Monitor disk activity with Free HDD LED

No hard drive activity light? Add a virtual one (many, actually) with this portable freeware.

The hard-drive activity LED on your computer's front panel flashes when your HDD is active. It blinks reassuringly when you think your system has frozen up -- or it did, when computer cases still had HDD LEDs. Fewer and fewer PCs display HDD LEDs, though most motherboards still support them. No need for hardware mods with Free HDD LED. This portable freeware monitors your HDDs, including SSDs, and displays disk activity in a desktop widget and system tray icon. It monitors SATA and IDE internal drives as well as USB drives, which means it's compatible with most drives, and it works in 32-bit and 64-bit versions of Windows XP, Vista, and 7, which means it's compatible with most systems, too.

Free HDD LED is totally portable, so it runs when you click it; no installer needed. The program displayed a small desktop widget showing our four drives: Our "C" drive, an SSD; Our "D" and "E" drives, a partitioned HDD; and our "F" drive, a USB flash drive. The upper half of each drive's icon flashed red when the drive was active. Hovering the cursor over any of the drive icons displayed its size, free space, file system, and other data. There's also a Donate button that disappears when you do (donate, that is) but we didn't mind it one bit. You can minimize the view to the system tray, where Free HDD LED also displays a single drive (our "C" drive). Right-clicking this icon accesses Free HDD LED's main menu, which let us choose options like auto-starting with Windows, locking the window position, setting transparency, and checking for updates. Check boxes let us choose which of our drives to monitor, and we could also configure the program's refresh rate and disk space warning options, as well as access the program's Web site.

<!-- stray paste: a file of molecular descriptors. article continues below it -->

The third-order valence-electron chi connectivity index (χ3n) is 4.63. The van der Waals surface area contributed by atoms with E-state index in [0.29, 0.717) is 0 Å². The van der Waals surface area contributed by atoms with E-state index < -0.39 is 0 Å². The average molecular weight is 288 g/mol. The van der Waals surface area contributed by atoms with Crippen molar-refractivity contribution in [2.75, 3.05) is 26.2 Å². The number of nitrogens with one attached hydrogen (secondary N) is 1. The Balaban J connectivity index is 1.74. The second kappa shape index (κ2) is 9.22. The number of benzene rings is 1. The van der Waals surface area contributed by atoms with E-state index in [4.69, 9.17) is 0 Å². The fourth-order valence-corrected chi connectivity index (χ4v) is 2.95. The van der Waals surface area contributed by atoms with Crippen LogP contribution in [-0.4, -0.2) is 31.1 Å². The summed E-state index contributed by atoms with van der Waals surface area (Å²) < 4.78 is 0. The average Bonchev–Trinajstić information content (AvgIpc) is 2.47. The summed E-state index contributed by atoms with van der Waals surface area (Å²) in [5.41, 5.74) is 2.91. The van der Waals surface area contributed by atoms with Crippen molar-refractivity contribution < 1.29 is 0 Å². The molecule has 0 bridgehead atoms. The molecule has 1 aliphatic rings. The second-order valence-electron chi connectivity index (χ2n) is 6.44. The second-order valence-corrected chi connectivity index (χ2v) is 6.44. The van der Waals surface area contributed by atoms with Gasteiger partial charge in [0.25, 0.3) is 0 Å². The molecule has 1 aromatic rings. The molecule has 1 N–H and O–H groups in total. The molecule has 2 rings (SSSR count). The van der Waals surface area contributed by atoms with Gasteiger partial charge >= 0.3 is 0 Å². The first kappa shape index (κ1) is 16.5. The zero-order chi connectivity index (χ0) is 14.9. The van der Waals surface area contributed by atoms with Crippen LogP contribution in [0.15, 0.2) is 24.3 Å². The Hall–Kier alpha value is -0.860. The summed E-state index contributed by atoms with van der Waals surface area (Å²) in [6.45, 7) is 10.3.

If you wish your PC had a good old blinking HDD activity light as part of its hardware, you can crack open your case and plug one in, if you know how. If that's not an option (it's a bit drastic, we admit) then try Free HDD LED. It's a lot more flexible than a single flashing LED, too.

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